CollingwoodToday welcomes letters to the editor at [email protected]. Please include your daytime phone number and address (for verification of authorship, not publication). The following letter is in response to a profile of Progressive Conservative candidate Brian Saunderson, published May 20. Rowe sold memberships for Stella Ambler in her drive to become the PCs' Simcoe-Grey candidate.
A recent profile of PC candidate Brian Saunderson, titled “Local PC candidate wants provincial standard code of conduct,” was a striking example of the lack of irony Saunderson is aware of when touting his $10-million judicial inquiry as something that he will attempt to implement province-wide.
The irony is that someone so concerned with standards and process was without any regard for an open and transparent nomination process when he accepted the appointment by Doug Ford for his current role as the riding candidate for the PC party. Saunderson seems to see no irony in a person so concerned with fair and due process, “taking a leave” as Collingwood mayor instead of officially resigning to ensure there can be no sign of conflict or influence as he seeks higher office. Is he planning on returning as mayor if he loses? He was perfectly comfortable to stay on as mayor when openly running in the Progressive Conservative nomination process, again seeing no concern how the taxpayers would perceive this dual role.
There was speculation in 2019 when Premier Ford visited Collingwood’s last Elvis Festival and stood smiling shoulder to shoulder with Saunderson that he was Ford’s preferred candidate in this campaign. However, four other candidates stepped forward representing a diverse range of the voices, experiences and backgrounds. These candidates spent thousands of dollars on their campaigns and seven months of work towards a democratic nomination process, which would have allowed the party members to elect their candidate. That all went to waste the moment Saunderson accepted Ford’s appointment.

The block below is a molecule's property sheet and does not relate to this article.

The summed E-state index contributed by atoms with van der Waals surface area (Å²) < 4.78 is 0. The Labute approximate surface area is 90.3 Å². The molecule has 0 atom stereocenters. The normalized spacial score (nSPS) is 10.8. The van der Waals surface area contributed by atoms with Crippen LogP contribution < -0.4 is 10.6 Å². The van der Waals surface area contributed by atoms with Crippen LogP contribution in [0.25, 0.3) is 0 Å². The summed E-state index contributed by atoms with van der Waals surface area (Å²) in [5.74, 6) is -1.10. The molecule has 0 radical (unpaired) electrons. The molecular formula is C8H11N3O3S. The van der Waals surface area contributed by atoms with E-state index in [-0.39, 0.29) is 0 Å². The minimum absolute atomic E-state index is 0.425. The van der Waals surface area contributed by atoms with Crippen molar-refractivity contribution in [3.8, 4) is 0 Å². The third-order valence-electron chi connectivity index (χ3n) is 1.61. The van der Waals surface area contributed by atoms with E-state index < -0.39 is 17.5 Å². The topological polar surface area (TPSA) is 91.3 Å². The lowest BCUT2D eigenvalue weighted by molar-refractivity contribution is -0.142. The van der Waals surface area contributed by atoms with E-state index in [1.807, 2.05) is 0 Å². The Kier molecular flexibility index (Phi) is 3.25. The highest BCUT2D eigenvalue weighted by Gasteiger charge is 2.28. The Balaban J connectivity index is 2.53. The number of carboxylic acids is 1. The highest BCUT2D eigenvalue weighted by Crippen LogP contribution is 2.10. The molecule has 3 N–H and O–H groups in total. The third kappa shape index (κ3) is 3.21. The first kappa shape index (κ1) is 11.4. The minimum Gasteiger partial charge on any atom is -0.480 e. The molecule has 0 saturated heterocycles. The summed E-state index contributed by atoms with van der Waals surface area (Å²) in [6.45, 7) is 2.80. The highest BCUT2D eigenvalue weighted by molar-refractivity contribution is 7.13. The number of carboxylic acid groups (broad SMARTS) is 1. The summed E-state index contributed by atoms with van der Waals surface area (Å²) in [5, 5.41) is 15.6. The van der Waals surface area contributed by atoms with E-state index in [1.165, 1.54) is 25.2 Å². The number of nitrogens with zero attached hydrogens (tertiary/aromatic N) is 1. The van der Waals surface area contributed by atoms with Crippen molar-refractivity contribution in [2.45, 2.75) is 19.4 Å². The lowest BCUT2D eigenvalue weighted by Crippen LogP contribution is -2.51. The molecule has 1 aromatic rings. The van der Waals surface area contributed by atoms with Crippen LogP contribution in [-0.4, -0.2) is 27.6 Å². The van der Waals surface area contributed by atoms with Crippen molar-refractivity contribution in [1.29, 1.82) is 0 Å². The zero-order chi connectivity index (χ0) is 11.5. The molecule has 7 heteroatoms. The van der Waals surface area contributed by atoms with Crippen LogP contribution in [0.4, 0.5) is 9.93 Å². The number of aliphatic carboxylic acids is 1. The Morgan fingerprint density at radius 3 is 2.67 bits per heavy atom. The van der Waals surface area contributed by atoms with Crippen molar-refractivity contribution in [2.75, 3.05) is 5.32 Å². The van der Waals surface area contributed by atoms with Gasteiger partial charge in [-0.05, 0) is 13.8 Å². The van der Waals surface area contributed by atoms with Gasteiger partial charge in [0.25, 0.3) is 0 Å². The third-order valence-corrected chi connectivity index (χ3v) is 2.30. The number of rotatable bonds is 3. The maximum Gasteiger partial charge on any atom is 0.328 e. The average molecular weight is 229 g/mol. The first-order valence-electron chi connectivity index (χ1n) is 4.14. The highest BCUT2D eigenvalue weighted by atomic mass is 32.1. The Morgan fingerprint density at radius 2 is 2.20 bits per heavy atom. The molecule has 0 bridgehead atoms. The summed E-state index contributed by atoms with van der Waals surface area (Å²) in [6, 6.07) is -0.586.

Stella Ambler, a strong contender for the nomination, ended up taking the party to court in an attempt to uphold democracy. Saunderson, who now seems to be positioning himself as the champion of standards and procedures, seems to want to ignore that his very nomination was tied up in a legal battle and lacking in a democratic selection. His championing of the inquiry glosses over the cost, which was presented to the Collingwood taxpayer as $1 million, which continued under his role as mayor to balloon into nearly $10 million of Collingwood taxpayer money. Such lack of fiscal responsibility could bankrupt smaller towns and leaves Collingwood forever wondering what tangible good the money could’ve actually gone towards.
As Saunderson now eyes Queen’s Park, taxpayers are left to wonder how many more lawyers could benefit from such inquiries when Saunderson gets access to hundreds of millions of dollars.
It’s fair for the Collingwood taxpayer, now seeing the inquiry they funded, without public consultation, being leveraged by Saunderson as his legacy, to question if they paid for an inquiry or the foundation for Saunderson’s political aspirations.
Ted Rowe Sr.